INDIGO SHIBORI
THE COMMONHOUSE, VENICE BEACH

Shibori is the Japanese word for a variety of ways of embellishing textiles by shaping cloth and securing it before dyeing. The word comes from the verb root shiboru, “to wring, squeeze, press.” Rather than treating cloth as a two-dimensional surface, with shibori it is given a three-dimensional form by folding, crumpling, stitching, plaiting, or plucking and twisting. With shibori the dyer works in concert with the materials, not in an effort to overcome their limitations but to allow them full expression. Chance and accident also give life to the shibori process, and this is its special magic and strongest appeal. At its core, shibori is a way of making patterns on fabric through exposing only some portions of the fabric to dye. Much of the work of shibori is in the preparation: the fabric is folded, tied, sewn, or pleated to dictate the pattern of the dye. 

In this workshop, different types of Shibori folding techniques were taught. After practicing on several dish towels, the students ended the day with a full-sized Turkish bath towel.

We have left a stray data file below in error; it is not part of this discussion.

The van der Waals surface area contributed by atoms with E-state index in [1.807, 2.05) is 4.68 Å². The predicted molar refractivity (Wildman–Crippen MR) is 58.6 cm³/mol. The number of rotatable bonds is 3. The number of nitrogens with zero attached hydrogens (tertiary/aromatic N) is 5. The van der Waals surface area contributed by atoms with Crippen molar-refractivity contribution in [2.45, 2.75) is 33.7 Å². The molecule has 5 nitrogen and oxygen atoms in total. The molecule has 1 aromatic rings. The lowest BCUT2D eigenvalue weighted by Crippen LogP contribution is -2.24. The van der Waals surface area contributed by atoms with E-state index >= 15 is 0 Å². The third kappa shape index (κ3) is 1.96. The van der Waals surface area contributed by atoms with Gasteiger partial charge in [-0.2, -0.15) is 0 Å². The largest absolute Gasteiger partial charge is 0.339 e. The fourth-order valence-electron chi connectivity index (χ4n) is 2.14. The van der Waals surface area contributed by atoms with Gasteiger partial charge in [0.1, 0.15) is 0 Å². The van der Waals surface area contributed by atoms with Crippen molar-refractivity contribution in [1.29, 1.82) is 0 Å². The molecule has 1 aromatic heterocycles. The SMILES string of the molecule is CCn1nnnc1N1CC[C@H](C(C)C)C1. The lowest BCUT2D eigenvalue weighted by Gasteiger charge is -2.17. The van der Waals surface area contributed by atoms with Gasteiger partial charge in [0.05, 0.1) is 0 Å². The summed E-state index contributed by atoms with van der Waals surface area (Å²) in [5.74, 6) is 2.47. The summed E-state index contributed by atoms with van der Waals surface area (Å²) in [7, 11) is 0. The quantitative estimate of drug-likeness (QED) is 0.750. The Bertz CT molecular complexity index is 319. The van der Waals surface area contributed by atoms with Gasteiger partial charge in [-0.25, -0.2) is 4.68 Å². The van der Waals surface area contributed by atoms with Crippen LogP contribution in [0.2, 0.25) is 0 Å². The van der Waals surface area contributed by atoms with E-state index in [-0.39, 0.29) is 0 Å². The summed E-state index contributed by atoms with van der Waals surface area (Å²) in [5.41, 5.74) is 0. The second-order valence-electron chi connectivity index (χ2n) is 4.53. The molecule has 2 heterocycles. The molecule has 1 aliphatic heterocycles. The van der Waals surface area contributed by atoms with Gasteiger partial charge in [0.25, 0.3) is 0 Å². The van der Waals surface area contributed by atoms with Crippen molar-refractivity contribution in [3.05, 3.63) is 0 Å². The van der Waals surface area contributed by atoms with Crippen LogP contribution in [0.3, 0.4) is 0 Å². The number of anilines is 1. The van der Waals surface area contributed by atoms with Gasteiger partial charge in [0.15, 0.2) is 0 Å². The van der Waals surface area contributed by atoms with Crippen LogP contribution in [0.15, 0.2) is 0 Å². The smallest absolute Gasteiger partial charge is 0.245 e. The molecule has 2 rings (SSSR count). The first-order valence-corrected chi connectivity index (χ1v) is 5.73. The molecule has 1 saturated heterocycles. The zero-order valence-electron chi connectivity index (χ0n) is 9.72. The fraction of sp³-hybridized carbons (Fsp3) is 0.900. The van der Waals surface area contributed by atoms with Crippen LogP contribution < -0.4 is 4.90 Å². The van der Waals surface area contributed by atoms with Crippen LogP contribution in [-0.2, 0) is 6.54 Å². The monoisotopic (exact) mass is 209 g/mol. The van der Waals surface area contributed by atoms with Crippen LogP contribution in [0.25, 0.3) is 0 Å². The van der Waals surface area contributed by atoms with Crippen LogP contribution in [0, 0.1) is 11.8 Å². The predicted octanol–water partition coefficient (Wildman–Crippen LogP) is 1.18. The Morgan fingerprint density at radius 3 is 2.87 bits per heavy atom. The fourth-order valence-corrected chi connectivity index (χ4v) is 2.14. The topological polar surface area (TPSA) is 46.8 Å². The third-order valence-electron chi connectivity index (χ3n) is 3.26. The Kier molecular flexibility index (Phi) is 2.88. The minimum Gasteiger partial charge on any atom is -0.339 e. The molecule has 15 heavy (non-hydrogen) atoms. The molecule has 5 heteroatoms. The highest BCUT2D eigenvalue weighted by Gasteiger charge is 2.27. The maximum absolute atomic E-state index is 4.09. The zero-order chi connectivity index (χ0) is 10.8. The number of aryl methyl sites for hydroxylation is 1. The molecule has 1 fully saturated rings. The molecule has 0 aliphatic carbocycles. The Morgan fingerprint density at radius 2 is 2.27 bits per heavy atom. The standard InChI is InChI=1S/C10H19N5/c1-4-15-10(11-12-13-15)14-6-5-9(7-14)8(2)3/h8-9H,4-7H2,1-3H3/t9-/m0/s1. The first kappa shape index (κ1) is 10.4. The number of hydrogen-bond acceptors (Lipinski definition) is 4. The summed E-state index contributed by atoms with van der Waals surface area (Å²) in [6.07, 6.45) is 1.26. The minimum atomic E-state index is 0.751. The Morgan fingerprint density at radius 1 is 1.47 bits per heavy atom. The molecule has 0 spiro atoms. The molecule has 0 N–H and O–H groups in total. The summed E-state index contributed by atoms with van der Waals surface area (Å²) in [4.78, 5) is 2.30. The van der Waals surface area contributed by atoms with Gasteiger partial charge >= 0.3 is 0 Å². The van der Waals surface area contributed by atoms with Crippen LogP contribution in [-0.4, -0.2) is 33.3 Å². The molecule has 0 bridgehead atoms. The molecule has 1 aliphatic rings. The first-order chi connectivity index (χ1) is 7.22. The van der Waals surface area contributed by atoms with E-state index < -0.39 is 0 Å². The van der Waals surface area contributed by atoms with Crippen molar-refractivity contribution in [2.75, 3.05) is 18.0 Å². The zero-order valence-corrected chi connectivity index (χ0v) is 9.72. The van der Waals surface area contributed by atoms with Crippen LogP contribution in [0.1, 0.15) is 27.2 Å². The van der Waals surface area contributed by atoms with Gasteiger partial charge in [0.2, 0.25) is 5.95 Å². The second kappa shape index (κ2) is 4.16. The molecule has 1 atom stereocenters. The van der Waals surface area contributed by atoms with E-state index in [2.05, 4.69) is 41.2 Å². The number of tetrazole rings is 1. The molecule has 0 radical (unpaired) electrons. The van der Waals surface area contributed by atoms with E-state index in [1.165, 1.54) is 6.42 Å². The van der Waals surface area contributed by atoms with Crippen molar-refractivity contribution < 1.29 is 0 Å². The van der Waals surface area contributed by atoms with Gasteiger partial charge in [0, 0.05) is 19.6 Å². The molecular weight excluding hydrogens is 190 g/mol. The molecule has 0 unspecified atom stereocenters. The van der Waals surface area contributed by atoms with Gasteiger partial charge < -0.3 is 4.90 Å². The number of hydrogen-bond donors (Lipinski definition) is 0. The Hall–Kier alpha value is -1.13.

Being a chef and writer, the creative bug in me is always on the lookout for something other than wielding a knife or a pen. I discovered Crave Workshops at The Common Houses (a community driven social space in Venice) and signed up for Agnes’ Shibori workshop, a folding/dyeing craft in Japan’s own inimitable process. It turned out to be more fun than I had bargained for, complete with a social Sunday with a bunch of like-minded individuals (making new friends is always a welcome change), Agnes’ dedication and expertise guiding us through the intricacies of this art along with tips and tricks as also her generosity in time and assistance. The end result was my very own creations which I am excited to use as also gift (I made about 8 pieces without realizing how much I was working). I look forward to more activities with her and to learn so much more the world of Art has to offer.
— Nikhil, Nonchalant Gourmand